'Love Slaves of Helen Hadley Hall': Magruder newest novel ends on somber note
James Magruder introduces us to a group of Yale graduate students living and loving in Helen Hadley Hall in the early 1980s. Magruder’s “Love Slaves of Helen Hadley Hall” is a predominantly gay sex comedy haunted by the specter of AIDS.
The book’s narrator — Helen Hadley herself — is also haunting the book and its characters. While Helen Hadley Hall is a real Yale dormitory, Magruder has fictionalized Hadley’s biography and cast her as the otherworldly observer and chronicler of the lusty misadventures of the students.
Magruder’s book calls to mind Armistead Maupin’s “Tales of the City” series. Like Maupin’s work, “Love Slaves of Helen Hadley Hall” centers on a shared residence and its diverse population driven by various sorts of longing. Set about five years after the first entry in Maupin’s series, “Love Slaves of Helen Hadley Hall” is something of an East Coast companion to Maupin’s stories of San Francisco.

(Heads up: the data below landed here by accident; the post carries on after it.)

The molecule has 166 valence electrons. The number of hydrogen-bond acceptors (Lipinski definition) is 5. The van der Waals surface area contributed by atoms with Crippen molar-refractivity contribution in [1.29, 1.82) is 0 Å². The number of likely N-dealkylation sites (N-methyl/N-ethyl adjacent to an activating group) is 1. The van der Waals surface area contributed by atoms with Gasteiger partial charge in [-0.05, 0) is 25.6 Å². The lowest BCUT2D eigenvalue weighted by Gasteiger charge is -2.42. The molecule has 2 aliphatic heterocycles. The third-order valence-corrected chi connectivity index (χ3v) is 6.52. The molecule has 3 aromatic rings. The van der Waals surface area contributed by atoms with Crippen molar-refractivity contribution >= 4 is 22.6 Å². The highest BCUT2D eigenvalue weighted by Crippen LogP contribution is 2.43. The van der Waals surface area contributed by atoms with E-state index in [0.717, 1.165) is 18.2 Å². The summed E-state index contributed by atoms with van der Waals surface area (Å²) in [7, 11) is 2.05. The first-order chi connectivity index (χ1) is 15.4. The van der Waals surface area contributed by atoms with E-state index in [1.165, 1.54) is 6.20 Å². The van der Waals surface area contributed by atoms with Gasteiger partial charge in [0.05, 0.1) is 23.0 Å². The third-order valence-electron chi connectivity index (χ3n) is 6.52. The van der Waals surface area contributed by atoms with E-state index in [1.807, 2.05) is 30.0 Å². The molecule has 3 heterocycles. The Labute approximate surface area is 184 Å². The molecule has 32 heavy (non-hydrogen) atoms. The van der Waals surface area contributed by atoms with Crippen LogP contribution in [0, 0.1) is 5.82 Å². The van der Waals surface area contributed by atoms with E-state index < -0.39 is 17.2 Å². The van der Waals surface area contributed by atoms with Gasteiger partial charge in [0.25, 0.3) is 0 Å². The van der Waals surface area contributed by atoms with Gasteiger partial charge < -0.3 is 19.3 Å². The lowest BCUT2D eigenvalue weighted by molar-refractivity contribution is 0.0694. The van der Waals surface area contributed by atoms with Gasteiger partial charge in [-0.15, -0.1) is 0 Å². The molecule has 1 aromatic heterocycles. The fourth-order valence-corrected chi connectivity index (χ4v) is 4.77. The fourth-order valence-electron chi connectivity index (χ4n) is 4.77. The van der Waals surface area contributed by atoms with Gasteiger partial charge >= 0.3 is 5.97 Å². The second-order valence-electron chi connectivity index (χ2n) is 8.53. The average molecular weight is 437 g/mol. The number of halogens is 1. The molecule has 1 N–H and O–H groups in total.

The ensemble cast is well drawn, and Magruder engenders sympathy for even the least sympathetic of his characters as his narrator reveals foibles and contradictions with fondness rather than judgement. Droll and engaging, Helen Hadley unfurls her tale in erudite language befitting the graduate programs at an Ivy League university.
Two of the novel’s central characters hail from Iowa, and Magruder uses the state for its stereotypical purpose — as a place lacking in sophistication from which one escapes to find one’s destiny. But even this is handled with gentle humor. Local readers might roll their eyes, but are unlikely to take umbrage.
The book’s ending is a well-crafted reminder of the steep cost of the AIDS epidemic. Magruder doesn’t belabor the tragedy or allow it to upend the carefully constructed tone of the rest of the novel. But he doesn’t let us look away, either. The book’s ending is somber and yet perfectly in keeping with all that has come before.